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Security cameras at the "Parking Toll Booth" at Walt Disney World World in Orlando, Fl.
(Courtesy Disney World Magic Kingdom Virtual Tour)

We've set out on a kind of quest. We want to explore some striking changes in our society, the many ways in which Americans are now monitored. And to consider how mindful we should be about traditional American values like privacy and autonomy. We start in Florida, by driving through the brightly colored gates of Disney World.

As a cultural symbol, Disney might be an attractive target for terrorists. In 2003 the federal government created no-fly zones over Disney World and California's Disneyland. They were the first privately-owned places in the country to get that protection, otherwise reserved for things like chemical weapons plants.

At the entrance to the parking lot, surveillance cameras hang from the parking attendant's booth, one pointing out at oncoming cars and the other directed inward to "watch" the rear of each entering vehicle. The cameras are there to record license plates? we ask. Yes, the attendant acknowledges. You could almost miss the cameras, though. They're camouflaged in Disney style: pink paint.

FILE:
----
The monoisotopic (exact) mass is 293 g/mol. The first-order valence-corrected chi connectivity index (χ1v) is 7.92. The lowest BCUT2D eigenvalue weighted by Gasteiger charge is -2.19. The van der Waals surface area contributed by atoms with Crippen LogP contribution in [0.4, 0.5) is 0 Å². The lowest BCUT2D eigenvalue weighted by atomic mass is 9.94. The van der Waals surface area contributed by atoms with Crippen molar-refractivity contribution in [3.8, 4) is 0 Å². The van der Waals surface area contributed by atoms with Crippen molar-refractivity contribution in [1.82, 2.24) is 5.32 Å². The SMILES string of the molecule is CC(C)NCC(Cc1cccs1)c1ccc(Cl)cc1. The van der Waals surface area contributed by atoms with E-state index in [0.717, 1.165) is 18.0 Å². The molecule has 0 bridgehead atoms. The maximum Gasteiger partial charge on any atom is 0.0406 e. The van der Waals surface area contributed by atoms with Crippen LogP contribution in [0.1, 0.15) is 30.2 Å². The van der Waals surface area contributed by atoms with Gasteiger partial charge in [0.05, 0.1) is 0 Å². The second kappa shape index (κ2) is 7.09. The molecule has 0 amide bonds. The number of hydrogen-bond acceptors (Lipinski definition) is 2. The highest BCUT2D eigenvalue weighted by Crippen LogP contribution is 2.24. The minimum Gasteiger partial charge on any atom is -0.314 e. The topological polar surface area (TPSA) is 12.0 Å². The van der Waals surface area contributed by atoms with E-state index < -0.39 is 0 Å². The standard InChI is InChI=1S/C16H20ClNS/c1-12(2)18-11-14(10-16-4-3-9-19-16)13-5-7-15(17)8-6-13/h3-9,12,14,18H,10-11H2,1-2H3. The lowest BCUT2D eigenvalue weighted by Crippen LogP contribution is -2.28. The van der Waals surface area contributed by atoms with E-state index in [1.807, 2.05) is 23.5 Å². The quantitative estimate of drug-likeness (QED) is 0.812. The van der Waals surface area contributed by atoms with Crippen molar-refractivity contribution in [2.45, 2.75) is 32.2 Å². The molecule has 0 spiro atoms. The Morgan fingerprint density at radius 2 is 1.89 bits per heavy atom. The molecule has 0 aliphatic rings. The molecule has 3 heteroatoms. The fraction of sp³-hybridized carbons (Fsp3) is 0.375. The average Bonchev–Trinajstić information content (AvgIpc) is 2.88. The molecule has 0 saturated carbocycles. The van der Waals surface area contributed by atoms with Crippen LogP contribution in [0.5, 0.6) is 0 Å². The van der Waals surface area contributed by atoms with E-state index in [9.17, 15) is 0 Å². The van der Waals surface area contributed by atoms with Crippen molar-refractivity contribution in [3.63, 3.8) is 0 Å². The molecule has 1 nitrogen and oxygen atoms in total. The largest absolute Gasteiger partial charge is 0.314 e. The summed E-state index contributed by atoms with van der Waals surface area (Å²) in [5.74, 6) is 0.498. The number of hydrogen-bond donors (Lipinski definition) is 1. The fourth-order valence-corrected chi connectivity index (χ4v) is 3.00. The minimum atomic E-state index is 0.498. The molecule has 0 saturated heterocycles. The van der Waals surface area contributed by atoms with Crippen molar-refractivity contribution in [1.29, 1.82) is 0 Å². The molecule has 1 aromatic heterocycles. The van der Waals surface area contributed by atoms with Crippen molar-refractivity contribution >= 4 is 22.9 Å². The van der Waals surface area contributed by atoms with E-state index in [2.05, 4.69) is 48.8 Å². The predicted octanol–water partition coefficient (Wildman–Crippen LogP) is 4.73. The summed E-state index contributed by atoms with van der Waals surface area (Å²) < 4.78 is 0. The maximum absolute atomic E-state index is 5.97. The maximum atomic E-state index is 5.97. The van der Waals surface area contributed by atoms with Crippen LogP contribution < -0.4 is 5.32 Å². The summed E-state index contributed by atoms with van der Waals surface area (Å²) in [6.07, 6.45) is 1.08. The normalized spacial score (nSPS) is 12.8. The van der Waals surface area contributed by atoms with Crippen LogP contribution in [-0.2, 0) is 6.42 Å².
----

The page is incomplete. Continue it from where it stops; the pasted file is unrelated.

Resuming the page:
The nation is sprouting surveillance cameras by the thousands - in offices, homes, on street corners and highways. And like the cameras at Disney, most are installed by businesses, not the government. But cameras are just the most obvious form of surveillance. What's really opening the windows of our lives and allowing others to peer in is what's been called the "data revolution."

Down the road from Disney, we visit Hank Asher in Boca Raton, Florida. We're sitting in the alcove of Hank Asher's kitchen. Out back is a pool that looks like something out of a David Hockney painting.

Before September 11, 2001, Hank Asher was in semi-retirement, spending a lot of time at his sprawling mansion or fishing off the coast of South Florida. Asher wears shorts, deck shoes, and a t-shirt with the name of his boat on it. He's a paunchy man with big forearms and graying hair. Two days after 9/11, he was at home in Boca Raton following the news.

"And I was standing six feet behind you at that countertop right there," says Asher, "doing the same thing that most Americans were doing: I was drinking."

Unlike most Americans, Asher was thinking about how he could identify the attackers, or anyone who might be planning another strike.

Continue to Part 2

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